[music] <Mary Davidson> Welcome. "It's Our Community", I'm Mary Davidson, and you are just - I'm delighted to have you, as always. My guest today is Brian Russell. I don't know whether to say "Brian Russell, Esquire", "Dr. Brian Russell", or businessman, or TV host. He's all of those things. He is a most interesting person . What we're going to discuss today is the fact that he's an author, and he wrote a book called "Stop Moaning, and Start Owning". There are a lot of good rules here, but if you want a lot to think about, then you might want to get a copy of this book, I have to read that, "How entitlement", he says, "is ruining America", and how personal responsibility can fix it. I know there a lot of us sitting here, looking listening and watching, that agree with you, Brian. Brian's theory is, "Life is what you make it, not what you can get others to provide you". Would you comment? <Brian Russell> First of all thank you very much for having me, and it's a perfect time for us to be discussing this, because really, at the core of it is what we're discussing as a country, right now. What ought to be our philosophy about what we can expect in life, and where we can expect to get those things from? <Mary> I would present to you that nothing occurs in a vacuum. Everything is really related, if one takes a little time to see where that overlap does come. Now, there's a lot of information in this book. What I've tried to do is take words or phrases that I picked out of the book, and ask you to elicidate, further. So, I'll tell you, I've been to Weight Watchers for many years. What they say is: "You can blame fat on your mother or father being fat. I'm fat. Poor me. I'm just fat", or you can say, "I'm fat, because I eat too much". Personal responsibility. Because I've taken that responsibility, I can then begin to lose weight. You talk about that in a little different context, but how does that apply? <Brian> Weight is a greate example, because when somebody takes personal responsibility for his or her weight, it's never an enjoyable thing to do. It's never enjoyable to look in the mirror, and say "I have more pounds than I should, because of choices that I've made." But, there's a paradox about this, which is when you take personal responsibility, as difficult as it is, it's also empowering you, then, to make different choices, and arrive at a different outcome. You go through life convincing yourself that the circumstances you don't like are things that are beyond your control, then it might feel good in the moment, in the sense that you don't have to blame yourself. But, it really makes you be stuck, because it's very disempowering. If it was caused by something outside of you, then you really don't have a way to fix it. <Mary> Nope, you just sit and feel sorry for yourself. You also talk in a book about personal responsibility drifting toward entitlement, "I am owed". Like a lack of self-control. As a society, we're over-medicated. That's bad stuff. <Brian> Just as you said, people will blame weight on heredity, or a disease. People will blame all kinds of bad behavior in kids on a medical condition, like Attention- Deficit Hyperactivity Disorder. They'll go to the doctor, and try to get a quick fix in the form of a prescription, when really what the child's behavior ought to suggest to the parent first, is that maybe we don't have enough structure and discipline around here, and maybe what we're doing, if we basically sedate this kid, we're sweeping the problem under the rug, that is going to come out in other ways. We're actually doing a disservice to the child, if we could make all of the difference or big part of the difference that needs to be made, with some more structure and discipline. <Mary> In some place in the book, I'm not quite sure where it is, you make the statement that, "People, children and adults need to hear the word 'no'." <Brian> Absolutely. There's a story in a book about one of the "Desperate Housewives" in real life. The actress has a little girl, and she said in an interview a couple of years ago, that she was going to eliminate the word "no" from her parenting lexicon, because she just felt so bad saying "no" so many times to the little girl. I saw that, and I just threw up my hands, because as a psychologist, I'm thinking, "As a parent, that's one of the most important things that you do. You have to say "no" a lot, because kids want to do a lot of things, that are not good for them in the long run. They're short-term, immediate, self-gratification thinkers, and we have too many adults thinking that way, precisely because in large part, they didn't get enough parental structure,discipline and guidance, which comes in the form of "no", a lot of times. If you're not saying "no". you're not doing your job as a parent. <Mary> I used to say, "John, if you do that one more time, I'm going to mash you!" He asked me one time, "Would you real ly do that?", and I said, "Just watch me!" I also think there's another side to this "no" business, and that comes from the medical profession. I think they're too quick to prescribe a quick fix. There are a lot of people that are addicted to painkillers. That's just one, and that leads to other things. I think we all share responsibility in this matter. But, entitlement is eating us alive. <Brian> You're absolutely right about the whole care professions not helping,when they are quick to try to please somebody, and give them what they come in the door wanting, even when it's not necessarily the best thing for them. You see that a lot with celebrities like Michael Jackson and Anna Nicole Smith, getting things that they should not have gotten from their health care providers. But that is happening, all they want all across the country with all kinds of patients who are not famous, and will never hear about. Just like when we seeing celebrities getting in trouble with the legal system. My legal colleagues are not doing much better for people than some of my health care colleagues, in this regard, because you see celebrities getting slapped on the wrist, over and over again. <Mary> We can get you out of this! <Brian> You may think it's because they're famous, or rich. It's not. That same thing is going on all across the country, every day, with all kinds of criminal suspects. You'll never know who they are, but they're doing just that same damage, and they're getting that same slap on the wrist. <Mary> You also talk a lot about or society being rather narcissistic. What you said was, "In the narcissists of today, the media is the reflecting pool of choice." <Brian> The root of that word, "narcissist", is Narcissus, who is a character from mythology, who fell in love with his reflection. <Mary> When he saw it in the water, he thought it was just wonderful. <Brian> I said in the book that if narcissists lived today the reflecting pool would be social media. Rather than being an actual pool where he actually looked and saw his reflection, it would be the image of himself that he created. I think it's something that is a little bit dangerous about social media. People can make themselves out to be, not just to others, but to themselves, whatever they wish they were. They can actually surround themselves by enough reinforcing images of that, and meaningless, not so real "friendships" that feed into it, that they can convince themselves that they're a bunch of things they're not. There are a number of reasons why I'm concerned about social media. It's nice that we have an ability to connect with more people in more places than any human beings have ever lived before us, But, there are downsides to it,and parents especially need to watch it, with kids. <Mary> What happens when this catches up with people? Is it ever going to? Is the day going to come, when they look to themselves, and they say "Oh, my!" And then, boom. <Brian> I think it is. There was a study done, earlier this year or late last year, that found that people who have tons and tons of "friends" in social media tend to be soem of the more depressed people. It's probably because they spent so much time living in that virtual world. Deep down, they know it's not real. They know those aren't real connections. There's no depth to them. <Mary> They've proabbly never seen the people. They probably don't know who they are. <Brian> You've pointed out something else that's important. Because the book is about entitlement, and personal responsibility, the personality trait that's at the root of entitlement is narcissism. It is the sense that one is special, and because of that, one is entitled or owed things by others, and doesn't owe them anything back . There doesn't have do be any reciprocity. One "deserves" to have things given to them by other people. It's a very dangerous personality trait, because it gives rise to those entitlement attitudes, which gives rise to all kinds of entitled behaviors. <Mary> Everyone wants to be happy. Back to the social media, quickly. I fly under the radar. I don't like anybody on Facebook. I don't want anybody to notice that I'm there. I just delete that stuff. LinkedIn, I don't do that, either. I just don't do it. But, let's go back to the "happy", after we get through talking about my peculiarity. Everybody wants to be happy. I'm not sure what "happy" is. I know what "contented" is. I know what "free from worry" is. I don't think anybody is free from worry. I know what "Being OK" is, but I'm not sure what "happy" is. <Brian> I think we all want to be happy. At least we all say we do, unless one's depressed. We want to be happy. It's right in our founding document, that we have the right to "the pursut of happiness". The problem is that a lot of people pursue it in a way that is unlikely to ever get them there, because they define it wrong. Then, they take it a step further, and they expect not only to pursue it, but they expect to attain it, and have that handed to them by others, if necessary. So I think, first and foremost, people have to define "happiness" correctly. It's not an end state. It's not something you pursue, like you're hunting game that's trying to elude you. It's a by-product of finding the meaning in your life, of figuring out what it is that you can do to make a uniquely positive contribution to something larger than yourself, and in doing that, you get happy. <Mary> That's right. We don't go around, saying "zippety-doo-dah" all the time. <Brian> Somebody can't hand you that. You have to find that. <Mary> Well, no. And, you make a remark in the book, that there are people who want to pick and choose the road to happiness, instead of picking something, and working hard to attain ... I like the word "satisfaction", better, to attain the satisfaction of a job well done. But, they want to pick and choosem and have somebody give them something. <Brian> It may sound like satisfaction, and maybe the way you're using "satisfaction" is sort of synonymous with meaning. I talk in the book about finding meaning, and getting to the happiness as a by-product of the meaning. I think that a lot of celebrities... there are so many cases. You can go back to Sid Vicious, or you can look at Michael Jackson, Anna Nicole Smith, or Heath Ledger. There were people who seemed to have it all. They seemed to have everything everybody wants. Everybody wanted to be around them, sleep with them, they had lots of money, and could get anything they wanted. Yet, they still ended up just profoundly unhappy. I think it's because they've chased after happiness at the bottom of a liquor bottle, a pill bottle, in sex, in possessions, as an end state. Then, they finally get all of those things that they thought were going to get them the happiness, but they become profoundly depressed, when they realize that they still aren't happy despite all of that. They become despondent, because they don't have any idea how they're ever going to achieve it, if all of that stuff doesn't get you there. <Mary> There are a couple of other things that I think are going on, too. They listen to what all the sycophants around them have to tell them. They listen, and they believe it. They cannot separate their professional life from who they really are. So, they become this fantasy of who they think they are, and the public thinks they are. It does not work. <Brian> I think the saddest thing about those cases is that those people really do a lot of good in the world. They create a little bit of happiness for a lot of people, through their music, their movies, and their TV shows, their sports, whatever they do. I think it's sad, when somebody who actually does do meaningful things, could find meaning in their lives, and have the satisfaction that you're talking about, is so focused on finding that happiness, attaining that happiness in all these other ways, that they never experienced the meaning. <Mary> You talk about how - I'm not sure if I can explain exactly as you do - when someboy is traumatized in a disaster of some sort, they can either say "Why did God do this to me?" or "God doesn't care about me"; or - I don't know. But, I find the concept of God is a very powerful grief antidote. It is, if you don't overuse it. Maybe, that's what it is. But, you said, "The answer to the question, 'What is the purpose of our lives?' In other words, 'Where is God?'" You say "to relate to our creator". Why do you think that? We have to discuss that. <Brian> I had tried two but think about these things in an intellectual way. I'm sort of nondenominational in that regard. What makes sense to me, is if you had the ability to create everything and anything, what would make sense to me of something that can relate to you. You can create all kinds of beauty, view the flowers, beautiful vistas and mountains, bodies of water and everything like that. But, those things couldn't relate to you, so it would make sense to me that one would want to create something that could actually understand, relate, and appreciate all of those other things that you've done. I'm trying to understand this with a human mind, when it's really beyond us. It's like asking a baby to try to explain the ocean to you, that they can understand it at a very rudimentary level. <Mary> They'd say, "just because". <Brian> So I think if our purpose is to figure out how we can relate to our creator, then we have to do a couple things in life. We have to care about one another, because there's certainly that benevolent aspect. I think there's a plan and I think it's a benevolent plan, and so we have to relate to that by caring about each other, and wanting good things for each other, just like what I think our creator wants for us; I think we also have to try to create, ourselves, in life, by figuring out what is it that we've been given that enables us to make a uniquely positive contribution to the world, and then to go out and develop the skills, talents and abilities, and make that contribution doing that, I think we understand a little bit of what God is like, because we are creating that. We're caring and creating. We're doing the two things that God does. <Mary> The caring and creating, in my mind, somewhat overshadows the problem of access to excess. Because, if you're worried about caring and creating, you're less worried about access and excess. <Brian> What you're talking about is something - I think I coined the phrase. <Mary> That's yours, yes. <Brian> A few years ago, in an interview that I did on Fox. It was about whether I thought there was any connection between individual Americans expanding waistlines and their expanding debt. I talked about the fact that I think one of the sort of inevitable downsides to a prolonged period of prosperity in any society, like we've had here in this society, is that so many people, for so many years, have had so many more things than just what they need. They've had access to eccess for a really long time, so excess started to feel "normal" to them. When they don't have excess, they feel deprived, as opposed to feeling grateful. You should feel gratitude for every single thing you have, that's beyond what you need. <Mary> Exactly. You quited one of my favorites from Shakespeare: "The fault, dear Brutus, is not in our stars, but in ourselves". I think it's true. I think that there are a whole raft of parents' roles in owning schools, friends, and judgment calls. There is victim or control. You have "Russell's Silver Rule", when you say, "Quit moaning, and start owning". Would you enlighten us as to "Russel's Silver Rule"? <Brian> Absolutely. Because the Golden one is taken, I would not try to usurp that, so I made it the Silver Rule. The silver role is: "You don't get less of a behavior, by making it easier to do." So, if you have a kid who's doing something that's not in their best interest, or you have an adult who's getting too heavy, borrowing too much money, committing crimes, or whatever, you're never going to get less of that behavior by making it easier to do. It's the basic premise of behaviorism in psychology: If you've got an undesirable behavior,the way that get less of it is you make it harder to do. And yet, with the criminal justice system, as I said earlier, and we seem to make it easier to do more and more destructive stuff , before you're really facing serious consequences. Some of my colleagues in law seem to make it easier to not take responsibility for your circumstances. <Mary> But, that's what they're paid for. <Brian> They're paid to help you find somebody else to blame. There's a whole story in the book about this couple that overextended themselves on a home that they had no business buying, and defaulted on the home loan. The lender is trying to get a hold of them, so that they can work with them on trying to figure out how to not to foreclosed. They ignore the calls for years, and the lender still hasn't foreclosed on the home. What they turn around and do is sued the bank for harassing them, for calling them so many times to try to get its money back, that they never should have borrowed. There's an example of my colleagues in the legal profession actually making it easier for people not to take responsibility, and some of my colleagues in the health care profession are doing that, calling obesity and disease, giving parents ADD pills, before can even be sure that the problem couldn't be solved with more structure and discipline, "dedicating, as opposed to medicating" as I said in the book. <Mary> You talk about consequences. There have to be some consequences. I have always thought this myself: to everything you do in life, there's a cost, there's a price to pay. I always think of the worst thing that could possibly happen to me, if I do "X" . If I can handle it, then I go on. If I can't handle it, I back off. But, I think about the consequences before I start, not halfway down the road, nor at the end. I know, just like you know, there is always a price to be paid, and a consequence. Sometimes, it's positive. It doesn't always have to be negative. A price to be paid, and a consequence to come. <Brian> What you just said actually shows a couple of really nice things about you. One is you care about the impact of your actions on others. It means something to you, if the actions that you undertake help other people, or hurt them. That's fundamentally important for somebody who is personally responsible. Then the other thing, is you're future-oriented. You're somebody who thinks down the road about the downstream repercussions of the choices that you make, and you are willing to delay gratification, if there's a greater reward, or there's something better to be attained by waiting, than by acting, right now. <Mary> I can't swim. [laughs] So, I have to think ahead, a little, so I don't get thrown in. <Brian> There's a lot in the book, about it. There's a whole section a book about Walter Mischel's "marshmallow test", Earlier in his career, he did these famous experiments, where he had kids in a situation, where they can have a little treat immediately, or if they could let that treat sit there in front of them, and wait to enjoy it, they could double their treat, or have a bigger, better one, fifteen minutes later. It's amazing, and are the stats are in the book book. All of the things that that predicts about what those kids would be like, later on. The kids who couldn't or wouldn't delay the gratification had lower test scores, lower incomes, more divorce, and longer criminal records, everything you wouldn't want; but, the kids who were the ones who were willing to delay gratification were the opposite. <Mary> When I want to be annoyed, I go have the car washed. When I look at the kids who drive the car, I wonder" Which ones would I hire?" Usually it's "none of them", because they dont' want to bend their knees, and stretch their arms to clean on top, or the bottom. You talk about the power of accountability, too, and you have a prescription for personal prosperity. Will you talk about that? Because, I thought it was really good. <Brian> I think this is really important for people to understand, because we're hearing so much in this election cycle that we're in "People are doing well, because other people are doing well", That isn't it. Usually, the vast majority of people that aren't doing well aren't doing well, because of choices they've made. If you looked at four particular choices, and those are: committing crimes, dropping out of school getting addicted to one or more substances and having children out of wedlock, If you just avoided those four behaviors, and you were an able-minded. able-bodied adult in this country, your statistical chances of living in poverty for any sustained period of time - anybody can have a layoff, or something, but that for any sustained period time are infinitesimally low. Try to find somebody who has been languishing, an able-minded, able-bodied adult, languishing in poverty circumstances in the United States, for a sustained period time who has not done any of those four things, you can find them, but they're few and far between. Most people aspire to more than not being in poverty. They aspire to prosper. If, in addition to avoiding those four behaviors I've just listed, the person would also delay gratification; take personal responsibility for meeting his or her own needs and wants, not expecting anybody else to do that for them; being accountable, doing what they say they're gonna do, and if they don't for any reason, owning up to and fixing it as best they can, as quickly as they can; and latstly, figuring out what that uniquely positive contribution is that they can make to something larger than themselves. If they would do those four things, on top of the four "don't s" that I listed previously, their chances of not prospering in this country would be infinitesimally low. It doesn't mean they'll be wealthy. It doesn't mean they'll have a Mercedes or a jet. "Prospering", meaning they've got all their needs met, a lot of "wants" met on top of that, and not only theirs, but their dependents. <Mary> And maybe that, my dear friend, is "happiness". See, that's what I think. This has been really interesting, Brian. We have to thank Brian Russell for being kind enough to give us some time, and talk about "Stop Moaning, and Start Owning". I think you'll enjoy reading it. He has some wonderful quotes in the book, and I'm going to borrow one, by Albert Ellis. Albert Ellis said, "The best years of your life are the ones in which you decide that your problems are all your own. You do not blame them on mother, the ecology, or the President. You realize that you control your own destiny." Isn't that for sure? We are the masters of our ship. <Brian> That's right. <Mary> So, with that in mind, thanks for being with us. "It's Our Community", and I am always so pleased that you come to visit. <Brian> Thank you, so much. <Mary> Thank you, Brian. Thank you. [music]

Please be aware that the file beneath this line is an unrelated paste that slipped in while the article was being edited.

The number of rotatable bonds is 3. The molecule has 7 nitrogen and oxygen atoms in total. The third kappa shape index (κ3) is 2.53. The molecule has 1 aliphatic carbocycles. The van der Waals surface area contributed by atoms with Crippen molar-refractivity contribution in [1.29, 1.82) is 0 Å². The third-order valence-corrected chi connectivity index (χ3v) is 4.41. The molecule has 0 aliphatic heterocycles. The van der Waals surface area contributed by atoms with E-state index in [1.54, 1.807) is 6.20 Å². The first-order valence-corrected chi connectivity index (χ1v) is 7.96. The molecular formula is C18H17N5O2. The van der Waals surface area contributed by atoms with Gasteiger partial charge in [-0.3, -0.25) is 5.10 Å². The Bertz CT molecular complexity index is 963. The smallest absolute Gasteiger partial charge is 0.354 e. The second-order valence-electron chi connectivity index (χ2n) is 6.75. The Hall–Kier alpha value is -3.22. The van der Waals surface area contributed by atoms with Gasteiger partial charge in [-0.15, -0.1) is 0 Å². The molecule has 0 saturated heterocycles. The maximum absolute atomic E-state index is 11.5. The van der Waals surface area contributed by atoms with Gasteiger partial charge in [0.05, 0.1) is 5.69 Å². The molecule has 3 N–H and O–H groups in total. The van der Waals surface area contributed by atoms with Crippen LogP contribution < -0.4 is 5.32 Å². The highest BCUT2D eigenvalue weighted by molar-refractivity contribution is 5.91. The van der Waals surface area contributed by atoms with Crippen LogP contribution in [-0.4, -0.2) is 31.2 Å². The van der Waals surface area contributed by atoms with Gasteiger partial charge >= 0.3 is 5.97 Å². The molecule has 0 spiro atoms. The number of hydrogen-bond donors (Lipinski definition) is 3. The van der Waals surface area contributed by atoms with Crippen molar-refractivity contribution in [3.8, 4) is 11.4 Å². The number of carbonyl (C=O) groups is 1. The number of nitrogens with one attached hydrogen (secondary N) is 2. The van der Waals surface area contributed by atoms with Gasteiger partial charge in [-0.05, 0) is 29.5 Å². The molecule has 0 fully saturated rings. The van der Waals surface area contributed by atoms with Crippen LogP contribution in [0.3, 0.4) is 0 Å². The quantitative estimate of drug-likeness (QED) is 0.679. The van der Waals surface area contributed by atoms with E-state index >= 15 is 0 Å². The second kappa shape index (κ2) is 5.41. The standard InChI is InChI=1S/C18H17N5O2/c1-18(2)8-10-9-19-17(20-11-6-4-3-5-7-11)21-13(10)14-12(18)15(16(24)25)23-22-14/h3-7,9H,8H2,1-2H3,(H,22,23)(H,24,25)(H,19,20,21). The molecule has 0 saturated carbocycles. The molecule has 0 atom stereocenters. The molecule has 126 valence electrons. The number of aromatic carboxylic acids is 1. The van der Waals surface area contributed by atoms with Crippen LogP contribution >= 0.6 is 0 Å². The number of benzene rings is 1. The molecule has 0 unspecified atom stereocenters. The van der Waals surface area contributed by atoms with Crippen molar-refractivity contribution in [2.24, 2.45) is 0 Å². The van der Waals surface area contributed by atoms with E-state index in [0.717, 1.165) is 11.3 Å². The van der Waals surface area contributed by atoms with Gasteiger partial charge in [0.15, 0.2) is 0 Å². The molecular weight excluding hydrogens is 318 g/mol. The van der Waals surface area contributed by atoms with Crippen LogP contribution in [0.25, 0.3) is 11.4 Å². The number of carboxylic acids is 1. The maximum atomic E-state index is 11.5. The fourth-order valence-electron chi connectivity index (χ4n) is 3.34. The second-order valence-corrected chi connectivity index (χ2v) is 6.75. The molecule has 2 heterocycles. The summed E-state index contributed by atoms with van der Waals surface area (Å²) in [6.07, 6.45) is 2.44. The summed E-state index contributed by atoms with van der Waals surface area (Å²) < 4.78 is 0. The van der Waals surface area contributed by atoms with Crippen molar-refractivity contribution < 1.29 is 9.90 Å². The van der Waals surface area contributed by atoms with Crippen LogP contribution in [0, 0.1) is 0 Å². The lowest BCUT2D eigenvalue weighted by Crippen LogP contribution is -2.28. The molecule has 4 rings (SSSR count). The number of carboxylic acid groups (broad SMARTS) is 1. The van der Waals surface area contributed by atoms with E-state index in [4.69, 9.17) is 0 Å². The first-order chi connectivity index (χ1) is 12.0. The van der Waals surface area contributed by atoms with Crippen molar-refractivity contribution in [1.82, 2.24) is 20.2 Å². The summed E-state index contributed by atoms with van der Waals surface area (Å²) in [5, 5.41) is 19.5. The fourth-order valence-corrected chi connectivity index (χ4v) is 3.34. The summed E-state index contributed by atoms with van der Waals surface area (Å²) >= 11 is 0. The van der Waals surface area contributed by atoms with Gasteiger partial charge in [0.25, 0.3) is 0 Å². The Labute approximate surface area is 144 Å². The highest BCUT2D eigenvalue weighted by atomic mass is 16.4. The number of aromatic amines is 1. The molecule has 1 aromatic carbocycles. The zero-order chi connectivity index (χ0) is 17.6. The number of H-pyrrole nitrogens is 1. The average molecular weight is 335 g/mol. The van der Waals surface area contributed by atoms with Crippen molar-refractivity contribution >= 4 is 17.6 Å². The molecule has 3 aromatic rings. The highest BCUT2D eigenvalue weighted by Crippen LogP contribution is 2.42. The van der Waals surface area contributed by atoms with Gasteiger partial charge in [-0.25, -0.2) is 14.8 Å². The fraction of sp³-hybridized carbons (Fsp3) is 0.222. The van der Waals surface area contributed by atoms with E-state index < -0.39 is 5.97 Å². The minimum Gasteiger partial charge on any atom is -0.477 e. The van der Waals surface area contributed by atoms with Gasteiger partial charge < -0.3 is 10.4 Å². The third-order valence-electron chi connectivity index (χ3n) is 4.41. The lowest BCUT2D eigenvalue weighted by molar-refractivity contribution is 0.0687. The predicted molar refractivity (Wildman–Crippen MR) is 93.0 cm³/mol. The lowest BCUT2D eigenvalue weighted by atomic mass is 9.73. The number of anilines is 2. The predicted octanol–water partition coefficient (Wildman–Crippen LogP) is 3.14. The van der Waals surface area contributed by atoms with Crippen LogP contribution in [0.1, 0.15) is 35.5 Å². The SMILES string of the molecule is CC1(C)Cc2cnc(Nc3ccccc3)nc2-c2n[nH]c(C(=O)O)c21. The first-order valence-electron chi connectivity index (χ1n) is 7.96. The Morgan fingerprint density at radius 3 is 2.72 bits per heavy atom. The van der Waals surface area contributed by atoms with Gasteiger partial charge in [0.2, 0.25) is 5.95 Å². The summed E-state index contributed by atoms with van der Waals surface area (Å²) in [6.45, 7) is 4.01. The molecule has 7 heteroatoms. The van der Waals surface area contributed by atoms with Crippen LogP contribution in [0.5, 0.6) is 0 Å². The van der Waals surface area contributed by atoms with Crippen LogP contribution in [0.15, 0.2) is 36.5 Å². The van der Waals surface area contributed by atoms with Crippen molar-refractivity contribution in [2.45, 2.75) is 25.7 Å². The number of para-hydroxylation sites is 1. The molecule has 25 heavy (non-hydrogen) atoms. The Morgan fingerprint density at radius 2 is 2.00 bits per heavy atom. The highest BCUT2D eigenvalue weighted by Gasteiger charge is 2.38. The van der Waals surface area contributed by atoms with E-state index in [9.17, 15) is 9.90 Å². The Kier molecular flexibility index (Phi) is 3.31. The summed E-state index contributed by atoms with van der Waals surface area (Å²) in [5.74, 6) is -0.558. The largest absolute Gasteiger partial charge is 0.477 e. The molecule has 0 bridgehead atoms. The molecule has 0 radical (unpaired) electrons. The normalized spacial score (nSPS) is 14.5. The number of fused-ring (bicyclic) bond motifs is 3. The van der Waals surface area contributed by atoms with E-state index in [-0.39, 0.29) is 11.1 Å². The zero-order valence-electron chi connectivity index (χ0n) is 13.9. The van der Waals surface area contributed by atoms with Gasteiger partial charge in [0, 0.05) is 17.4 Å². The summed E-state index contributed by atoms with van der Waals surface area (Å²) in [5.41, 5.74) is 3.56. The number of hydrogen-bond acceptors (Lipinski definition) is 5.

Early days